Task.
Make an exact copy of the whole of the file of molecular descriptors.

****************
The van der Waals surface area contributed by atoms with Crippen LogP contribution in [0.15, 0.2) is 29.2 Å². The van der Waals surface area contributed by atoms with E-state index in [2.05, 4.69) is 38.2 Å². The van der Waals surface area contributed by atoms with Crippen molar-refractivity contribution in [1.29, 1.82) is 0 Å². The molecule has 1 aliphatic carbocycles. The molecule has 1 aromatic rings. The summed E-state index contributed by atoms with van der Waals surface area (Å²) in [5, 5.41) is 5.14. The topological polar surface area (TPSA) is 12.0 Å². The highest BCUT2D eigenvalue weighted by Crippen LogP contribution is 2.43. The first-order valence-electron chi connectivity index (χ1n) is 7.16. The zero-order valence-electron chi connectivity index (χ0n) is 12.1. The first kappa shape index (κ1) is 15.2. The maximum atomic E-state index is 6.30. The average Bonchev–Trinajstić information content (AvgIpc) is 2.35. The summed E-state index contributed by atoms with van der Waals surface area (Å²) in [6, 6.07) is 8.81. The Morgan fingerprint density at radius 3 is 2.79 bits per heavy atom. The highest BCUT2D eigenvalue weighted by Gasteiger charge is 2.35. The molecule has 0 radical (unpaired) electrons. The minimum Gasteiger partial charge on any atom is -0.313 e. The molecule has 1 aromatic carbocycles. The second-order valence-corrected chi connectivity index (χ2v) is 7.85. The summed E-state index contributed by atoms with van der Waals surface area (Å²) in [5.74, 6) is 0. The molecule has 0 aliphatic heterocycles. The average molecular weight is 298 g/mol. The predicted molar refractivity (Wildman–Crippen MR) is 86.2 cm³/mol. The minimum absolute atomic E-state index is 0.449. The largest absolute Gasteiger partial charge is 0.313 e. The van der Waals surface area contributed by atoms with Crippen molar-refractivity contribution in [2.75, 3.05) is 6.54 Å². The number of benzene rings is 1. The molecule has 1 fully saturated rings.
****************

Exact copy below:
The van der Waals surface area contributed by atoms with Crippen LogP contribution in [0.15, 0.2) is 29.2 Å². The van der Waals surface area contributed by atoms with E-state index in [2.05, 4.69) is 38.2 Å². The van der Waals surface area contributed by atoms with Crippen molar-refractivity contribution in [1.29, 1.82) is 0 Å². The molecule has 1 aliphatic carbocycles. The molecule has 1 aromatic rings. The summed E-state index contributed by atoms with van der Waals surface area (Å²) in [5, 5.41) is 5.14. The topological polar surface area (TPSA) is 12.0 Å². The highest BCUT2D eigenvalue weighted by Crippen LogP contribution is 2.43. The first-order valence-electron chi connectivity index (χ1n) is 7.16. The zero-order valence-electron chi connectivity index (χ0n) is 12.1. The first kappa shape index (κ1) is 15.2. The maximum atomic E-state index is 6.30. The average Bonchev–Trinajstić information content (AvgIpc) is 2.35. The summed E-state index contributed by atoms with van der Waals surface area (Å²) in [6, 6.07) is 8.81. The Morgan fingerprint density at radius 3 is 2.79 bits per heavy atom. The highest BCUT2D eigenvalue weighted by Gasteiger charge is 2.35. The molecule has 0 radical (unpaired) electrons. The minimum Gasteiger partial charge on any atom is -0.313 e. The molecule has 1 aromatic carbocycles. The second-order valence-corrected chi connectivity index (χ2v) is 7.85. The summed E-state index contributed by atoms with van der Waals surface area (Å²) in [5.74, 6) is 0. The molecule has 0 aliphatic heterocycles. The average molecular weight is 298 g/mol. The predicted molar refractivity (Wildman–Crippen MR) is 86.2 cm³/mol. The minimum absolute atomic E-state index is 0.449. The largest absolute Gasteiger partial charge is 0.313 e. The van der Waals surface area contributed by atoms with Crippen molar-refractivity contribution in [2.75, 3.05) is 6.54 Å². The number of benzene rings is 1. The molecule has 1 fully saturated rings.